Ruling Explains the Authority of Appointed Judges in California Family Law Matters

In some divorce matters, the parties will stipulate to certain conditions. For example, they can agree that a specific Judge will decide matters throughout the proceeding. In such instances, the scope of the Judge’s authority may not be immediately clear. This was illustrated recently in a California case in which the wife objected to the Judge’s issuance of a domestic violence restraining order. If you wish to seek a divorce and you have questions regarding how domestic violence allegations may impact your proceeding, it is advisable to confer with a skilled San Diego divorce lawyer to evaluate your rights.

The Historical Background of the Case

It is reported that the husband and the wife were married for 39 years when the wife sought a divorce. The parties then stipulated to the appointment of a specific temporary Judge. Subsequently, the husband asked the Judge to issue a domestic violence restraining order preventing the wife from contacting him and his girlfriend or entering their residence. The Judge granted the requested and issued an order she deemed a non-CLETs (California Law Enforcement Telecommunications System) domestic violence order. Domestic violence restraining orders (DVROs) are reported to law enforcement through this system. The wife appealed, arguing that the Judge exceeded the scope of her authority in issuing the order.

Authority of Appointed Judges

The Court of Appeal rejected the wife’s argument and concluded that the Judge did not surpass the scope of her appointment in issuing the domestic violence restraining order. Under California law, when a temporary Judge is appointed to a specific case, the Judge has the power to act until a final determination is issued in the proceeding. In evaluating whether a temporary Judge has the authority to resolve a particular issue, the Courts will evaluate whether the issue is directly derived from the “cause” they were originally tasked with hearing or are ancillary to the cause. For example, a motion to reconsider or vacate is directly related, while an ancillary matter relies on a separate record.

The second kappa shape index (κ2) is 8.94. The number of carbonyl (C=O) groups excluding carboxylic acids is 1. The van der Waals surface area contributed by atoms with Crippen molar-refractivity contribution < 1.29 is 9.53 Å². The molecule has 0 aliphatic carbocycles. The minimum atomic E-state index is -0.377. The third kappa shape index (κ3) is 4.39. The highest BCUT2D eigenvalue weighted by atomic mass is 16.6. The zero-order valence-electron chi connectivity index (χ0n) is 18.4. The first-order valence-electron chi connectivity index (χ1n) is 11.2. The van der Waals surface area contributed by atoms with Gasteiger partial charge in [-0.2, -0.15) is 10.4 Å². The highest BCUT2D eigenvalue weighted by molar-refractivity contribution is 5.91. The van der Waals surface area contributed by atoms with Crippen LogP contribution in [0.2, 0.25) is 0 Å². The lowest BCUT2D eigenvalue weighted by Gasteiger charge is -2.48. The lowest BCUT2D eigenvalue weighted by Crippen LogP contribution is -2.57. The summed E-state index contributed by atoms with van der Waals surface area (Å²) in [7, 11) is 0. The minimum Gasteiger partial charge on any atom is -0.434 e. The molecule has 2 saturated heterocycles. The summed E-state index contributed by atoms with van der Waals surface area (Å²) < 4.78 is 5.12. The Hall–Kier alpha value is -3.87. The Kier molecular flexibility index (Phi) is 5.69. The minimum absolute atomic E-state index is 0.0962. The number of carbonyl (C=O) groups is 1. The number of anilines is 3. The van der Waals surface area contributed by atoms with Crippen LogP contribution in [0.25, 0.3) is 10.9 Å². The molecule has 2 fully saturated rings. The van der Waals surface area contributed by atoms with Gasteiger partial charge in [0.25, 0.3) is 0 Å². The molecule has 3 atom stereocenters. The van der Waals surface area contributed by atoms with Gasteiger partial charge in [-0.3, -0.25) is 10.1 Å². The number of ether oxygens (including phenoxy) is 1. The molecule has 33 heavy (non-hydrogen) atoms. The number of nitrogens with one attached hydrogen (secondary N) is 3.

In the subject case, the wife argued that the cause at issue was the dissolution of the marriage, and therefore, the domestic violence restraining order is ancillary to the cause, as it is a separate action that relies on its own record and whose outcome did not affect the final resolution of the dissolution action. The Court disagreed, noting that the parties agreed that the Judge had the authority to try the “above matter” and finding that the domestic violence issue fell within that scope. The Court did find that the Judge erred in stating that the order was a non-CLETS order. Thus, it remanded the matter to allow the Judge to enter a proper order.

Meet with a Seasoned California Family Law Attorney

Divorce proceedings are often contentious, but if the parties can agree on certain issues, it can lead to a more efficient resolution. If you or your spouse want to end your marriage, it is smart to meet with a lawyer as soon as possible. The seasoned San Diego family law attorneys of Doppelt and Forney APLC can help you strive to protect your interests in divorce proceedings, and if you hire us, we will advocate zealously on your behalf. You can reach us via our online form or by calling us at 800-769-4748 to set up a free and confidential meeting.






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